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Elliptical observations of an elliptical orbit

Saturday, 1 January 2005 — 9:07pm | Video games

You see a lot of chatter about the unpredictability of future not just with respect to science fiction writings, but in all speculative fields in general. There was a time when 2005 was far, far away, and its only certainty was the arrival of Episode III. Nobody could have told you back then that the Mozilla project, which demanded a hefty 128MB of RAM to facilitate compilation, would lead us to the modern comforts of Firefox and Thunderbird; that a little-known boy with a lightning scar would come to rule the world and prepare to assert that grip for the sixth time; that the University of British Columbia would successfully bid to host the World Universities Debating Championship in 2007; that ten thousand unfortunate souls would be so cruelly robbed of that future by forces of nature we may never fully conquer, all in one fell swoop. (No condolences I am able to offer are appropriate next to the magnitude of the tragedy.)

But we did have that one point of reference – what we now know as Revenge of the Sith. And while 2005 was the future, that made 2006 the far future, the point where territory became uncharted. Beyond the Wall, you might say if you have read George R.R. Martin’s ongoing saga, as I have recently been doing.

This is the time of year when people write lists, prepronderantly following the traditional format of the Lettermanian decuple. I would do the same for film, only I am quite unqualified to do so until I at least have a shot at Kinsey, Sideways, Million Dollar Baby, Eternal Sunshine of the Spotless Mind and House of Flying Daggers – and I am quite unqualified to talk about House of Flying Daggers until I have seen Hero. A martial arts film enthusiast being almost three years behind on Zhang Yimou is like your most fervent Potterhead still making his way through The Goblet of Fire, and it’s getting embarrassing. Indeed, it is when you read and see everything that you know you have read nothing, seen nothing. Mastery of literature in any medium is the recognition that only the repeatable skills of interpretation can be mastered; the works themselves cannot.

I will say, however, that if I have time I will finish writing about at least some, but hopefully all of Lemony Snicket’s A Series of Unfortunate Events, The Aviator and A Very Long Engagement. As for the Cliff Notes: The first is a visual feast to behold, but as always, that is not the only consideration. The second is not the best film I have seen this year, but would be a deserving Best Picture winner in many respects, and Scorsese may have earned his first directing Oscar in every way he didn’t in Gangs of New York. Of the three, Jeunet’s First World War drama is my favourite, and there is no need to wait for my elaboration of that recommendation before you go see it.

Another great thing about having passed through another season of giving is that now, more people own a Nintendo DS. In other words, the Metroid Prime: Hunters demo that comes with the unit is finally useful. The single-player practice modes are hardly that exciting, but get in a room with three other players and a glass of Pinot Noir and you can pretty much cancel all your other plans for that evening. It’s the handheld equivalent of what the shareware release of Doom did for DOS PCs over a decade ago – a minimal single-player experience consisting of reaching endpoints and hitting switches, unless you find joy in punching in your IDDQD and IDKFA and blasting every pink rubbery demon in sight, but a groundbreaking deathmatch mode unlike any ever seen on the platform.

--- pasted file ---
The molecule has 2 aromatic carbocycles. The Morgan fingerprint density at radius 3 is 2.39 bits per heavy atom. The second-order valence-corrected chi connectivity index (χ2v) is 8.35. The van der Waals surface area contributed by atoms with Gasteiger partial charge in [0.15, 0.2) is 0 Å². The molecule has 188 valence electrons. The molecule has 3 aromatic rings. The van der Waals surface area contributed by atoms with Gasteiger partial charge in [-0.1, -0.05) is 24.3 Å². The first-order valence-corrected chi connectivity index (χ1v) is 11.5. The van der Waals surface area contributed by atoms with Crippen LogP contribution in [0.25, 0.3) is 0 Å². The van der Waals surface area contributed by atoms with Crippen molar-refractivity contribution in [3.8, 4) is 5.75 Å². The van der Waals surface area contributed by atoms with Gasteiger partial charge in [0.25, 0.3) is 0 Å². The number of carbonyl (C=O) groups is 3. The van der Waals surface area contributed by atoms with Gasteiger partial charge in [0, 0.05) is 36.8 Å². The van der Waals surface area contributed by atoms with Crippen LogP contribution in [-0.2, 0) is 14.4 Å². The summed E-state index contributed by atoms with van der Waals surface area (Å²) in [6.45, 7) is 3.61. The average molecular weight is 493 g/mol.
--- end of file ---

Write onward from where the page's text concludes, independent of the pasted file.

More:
While on the subject of video games, thirty hours and six Crystal Stars into Paper Mario: The Thousand-Year Door have been sufficient to establish it as being one of the best RPGs I have played – yes, at least on par with the SNES-era classics. Certainly it is the best-localized game I have seen, on the opposite end of the spectrum from Zero Wing. The writing trumps that of most games sprouted on North American soil – I refrain from saying all of them because as everybody should know, the LucasArts adventures of Tim Schafer and others (Day of the Tentacle, Sam & Max Hit the Road, Grim Fandango and the Monkey Island series) still boast the most thoroughly clever harnessing of the English language in the short history of interactive games. It’s a crying shame that getting your hands on them is so difficult nowadays; the industry has not yet reached a stage where it has an interest in the preservation of its past.

Of course, even in the film industry, that did not happen until the proliferation of DVDs at the turn of the millennium. You could argue that DVD was preceded by LaserDisc, but the format never really caught on in the West. You could not argue that DVD was preceded by the videotape, in the dark times when hastily cropped aspect ratios and haphazard restorations on degradable media demonstrated no genuine interest in keeping the classics alive.

The Prequel Trilogy and the initial negotiations and pre-production of The Lord of the Rings, cultural guideposts for everything up until this year, came into being at around the time DVD was beginning to rear its beautiful, shiny head. Could we have predicted that by 2005, not only would it become a ubiquitous format rendering videotape as obsolete as the 1.44MB floppy, but its lifecycle would already be at the point where mainstream absorption produced such abominations as poorly-labeled Pan-and-Scan editions sold alongside the real ones?

Now, the big question there is whether or not Blu-ray will catch on, and just how bad the format wars will be. We still don’t have a clear winner when it comes to recordable DVDs.

Bear in mind that one should never overestimate the future. For crying out loud, it’s the twenty-first century, and we don’t even have moon colonies.